The Europa League was yesterday. Third-placed Borussia Dortmund's focus now switches to Sunday's match (kick-off 18:00 CET) with fourth-placed Eintracht Frankfurt, one of their direct rivals for the Champions League places. The two teams are currently only separated by goal difference.
It was a short night for Peter Stöger, who appeared in front of the press on Friday to talk about Frankfurt and field questions about Salzburg. "A game where the mistakes were coming from a lot of places and the tempo was too slow to break out of defence," was how the Austrian described Thursday's match, adding that it was "not the first time that we have had problems against teams who sit deeper and form lines across the back".
You don't need to be a prophet to envisage that Eintracht will opt for a similarly compact style, with a back five protected by two defensive midfielders when they don't have possession of the ball. "Their main virtues are aggression, good organisation and good tackling," said Stöger of an opponent for whose performances he is full of respect and recognition. As for the expectations of his own team, he said: "Speed in attacking areas will be necessary, but that alone will not be sufficient. We need to go in for the challenges as well." Just as they did in the highly praised 1-1 draw in Leipzig a week ago.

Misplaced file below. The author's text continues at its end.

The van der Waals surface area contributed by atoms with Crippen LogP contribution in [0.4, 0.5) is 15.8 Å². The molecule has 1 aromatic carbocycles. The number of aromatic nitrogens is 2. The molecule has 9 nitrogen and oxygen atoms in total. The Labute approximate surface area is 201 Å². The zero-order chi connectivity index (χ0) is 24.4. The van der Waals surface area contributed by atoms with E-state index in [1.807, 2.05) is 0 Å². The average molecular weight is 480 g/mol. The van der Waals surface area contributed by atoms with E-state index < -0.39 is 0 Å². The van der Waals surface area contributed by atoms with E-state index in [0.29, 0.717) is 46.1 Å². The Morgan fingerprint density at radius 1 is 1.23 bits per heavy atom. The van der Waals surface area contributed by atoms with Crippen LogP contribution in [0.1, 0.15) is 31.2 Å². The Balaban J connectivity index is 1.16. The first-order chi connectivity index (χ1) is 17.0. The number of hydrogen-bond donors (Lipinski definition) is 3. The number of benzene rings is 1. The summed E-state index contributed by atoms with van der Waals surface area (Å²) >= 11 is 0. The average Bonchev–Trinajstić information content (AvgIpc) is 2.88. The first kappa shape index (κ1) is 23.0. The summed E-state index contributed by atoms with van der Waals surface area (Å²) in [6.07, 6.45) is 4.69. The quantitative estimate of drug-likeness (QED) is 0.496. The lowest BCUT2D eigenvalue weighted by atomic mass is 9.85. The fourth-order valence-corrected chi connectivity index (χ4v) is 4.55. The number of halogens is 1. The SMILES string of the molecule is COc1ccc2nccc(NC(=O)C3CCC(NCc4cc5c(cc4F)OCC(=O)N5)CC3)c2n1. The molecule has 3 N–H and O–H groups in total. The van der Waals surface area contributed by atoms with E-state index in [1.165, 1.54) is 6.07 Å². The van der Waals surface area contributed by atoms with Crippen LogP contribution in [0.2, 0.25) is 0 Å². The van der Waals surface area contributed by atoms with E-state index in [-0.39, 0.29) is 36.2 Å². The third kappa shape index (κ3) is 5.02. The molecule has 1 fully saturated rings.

There are many reasons why things haven't been running smoothly in Dortmund in recent weeks. Stöger has frequently addressed them, and has now come to terms with the fact that the season is and will be a bumpy ride. He spoke of a "rocky season where things are not going as smoothly as one would like", one in which they seldom lose – they have only been beaten by Munich and Salzburg since his arrival – but are not winning enough to put clear daylight between themselves and the chasing pack.
"You cannot expect everything to run smoothly at the press of a button," said Stöger. "We still haven't managed to get all the lads that we've been fielding to perform consistently each week. The full construct is not yet finished – and that means that the processes are not so easy for the players."
Lukasz Piszczek – one of several players who has spent a prolonged period on the sidelines this term – is set to return to the team after being briefly rested, but Shinji Kagawa, who was the key player in January and February, will still be out of action for another two or three weeks after sustaining an ankle injury in the match against Hamburg. Boris Rupert